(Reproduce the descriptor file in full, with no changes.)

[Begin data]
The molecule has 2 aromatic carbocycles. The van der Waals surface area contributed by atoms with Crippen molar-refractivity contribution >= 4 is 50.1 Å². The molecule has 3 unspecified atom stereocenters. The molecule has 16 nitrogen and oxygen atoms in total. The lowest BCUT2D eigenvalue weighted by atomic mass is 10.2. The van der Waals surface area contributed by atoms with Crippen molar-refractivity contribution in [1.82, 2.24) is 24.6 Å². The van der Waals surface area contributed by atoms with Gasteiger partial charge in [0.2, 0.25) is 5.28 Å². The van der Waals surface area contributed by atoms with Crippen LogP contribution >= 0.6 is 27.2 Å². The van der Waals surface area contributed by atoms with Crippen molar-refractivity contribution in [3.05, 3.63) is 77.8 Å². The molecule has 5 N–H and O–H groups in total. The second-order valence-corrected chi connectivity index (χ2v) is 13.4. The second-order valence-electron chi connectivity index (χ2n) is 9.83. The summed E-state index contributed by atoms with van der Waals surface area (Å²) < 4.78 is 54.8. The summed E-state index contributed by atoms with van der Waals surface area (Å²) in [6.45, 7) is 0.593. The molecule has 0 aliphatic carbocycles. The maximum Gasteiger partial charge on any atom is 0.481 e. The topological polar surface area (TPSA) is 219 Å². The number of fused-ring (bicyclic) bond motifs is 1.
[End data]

The molecule has 2 aromatic carbocycles. The van der Waals surface area contributed by atoms with Crippen molar-refractivity contribution >= 4 is 50.1 Å². The molecule has 3 unspecified atom stereocenters. The molecule has 16 nitrogen and oxygen atoms in total. The lowest BCUT2D eigenvalue weighted by atomic mass is 10.2. The van der Waals surface area contributed by atoms with Crippen molar-refractivity contribution in [1.82, 2.24) is 24.6 Å². The van der Waals surface area contributed by atoms with Gasteiger partial charge in [0.2, 0.25) is 5.28 Å². The van der Waals surface area contributed by atoms with Crippen LogP contribution >= 0.6 is 27.2 Å². The van der Waals surface area contributed by atoms with Crippen molar-refractivity contribution in [3.05, 3.63) is 77.8 Å². The molecule has 5 N–H and O–H groups in total. The second-order valence-corrected chi connectivity index (χ2v) is 13.4. The second-order valence-electron chi connectivity index (χ2n) is 9.83. The summed E-state index contributed by atoms with van der Waals surface area (Å²) < 4.78 is 54.8. The summed E-state index contributed by atoms with van der Waals surface area (Å²) in [6.45, 7) is 0.593. The molecule has 0 aliphatic carbocycles. The maximum Gasteiger partial charge on any atom is 0.481 e. The topological polar surface area (TPSA) is 219 Å². The number of fused-ring (bicyclic) bond motifs is 1.